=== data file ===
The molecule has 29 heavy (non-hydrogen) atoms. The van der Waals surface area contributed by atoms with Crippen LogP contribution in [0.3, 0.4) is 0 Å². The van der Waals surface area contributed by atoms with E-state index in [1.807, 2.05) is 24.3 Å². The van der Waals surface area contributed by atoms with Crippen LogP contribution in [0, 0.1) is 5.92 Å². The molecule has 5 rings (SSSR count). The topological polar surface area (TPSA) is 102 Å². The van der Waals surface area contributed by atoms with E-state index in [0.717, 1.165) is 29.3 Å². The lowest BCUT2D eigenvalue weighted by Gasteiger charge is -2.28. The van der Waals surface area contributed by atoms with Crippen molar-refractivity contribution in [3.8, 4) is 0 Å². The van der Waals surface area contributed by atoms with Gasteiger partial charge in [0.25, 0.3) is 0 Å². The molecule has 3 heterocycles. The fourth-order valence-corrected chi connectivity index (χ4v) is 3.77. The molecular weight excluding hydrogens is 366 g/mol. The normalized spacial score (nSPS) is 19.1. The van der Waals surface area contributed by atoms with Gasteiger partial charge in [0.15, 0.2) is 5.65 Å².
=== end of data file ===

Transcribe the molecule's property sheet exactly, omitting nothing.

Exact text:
The molecule has 29 heavy (non-hydrogen) atoms. The van der Waals surface area contributed by atoms with Crippen LogP contribution in [0.3, 0.4) is 0 Å². The van der Waals surface area contributed by atoms with E-state index in [1.807, 2.05) is 24.3 Å². The van der Waals surface area contributed by atoms with Crippen LogP contribution in [0, 0.1) is 5.92 Å². The molecule has 5 rings (SSSR count). The topological polar surface area (TPSA) is 102 Å². The van der Waals surface area contributed by atoms with E-state index in [0.717, 1.165) is 29.3 Å². The lowest BCUT2D eigenvalue weighted by Gasteiger charge is -2.28. The van der Waals surface area contributed by atoms with Crippen molar-refractivity contribution in [3.8, 4) is 0 Å². The van der Waals surface area contributed by atoms with Gasteiger partial charge in [0.25, 0.3) is 0 Å². The molecule has 3 heterocycles. The fourth-order valence-corrected chi connectivity index (χ4v) is 3.77. The molecular weight excluding hydrogens is 366 g/mol. The normalized spacial score (nSPS) is 19.1. The van der Waals surface area contributed by atoms with Gasteiger partial charge in [0.15, 0.2) is 5.65 Å².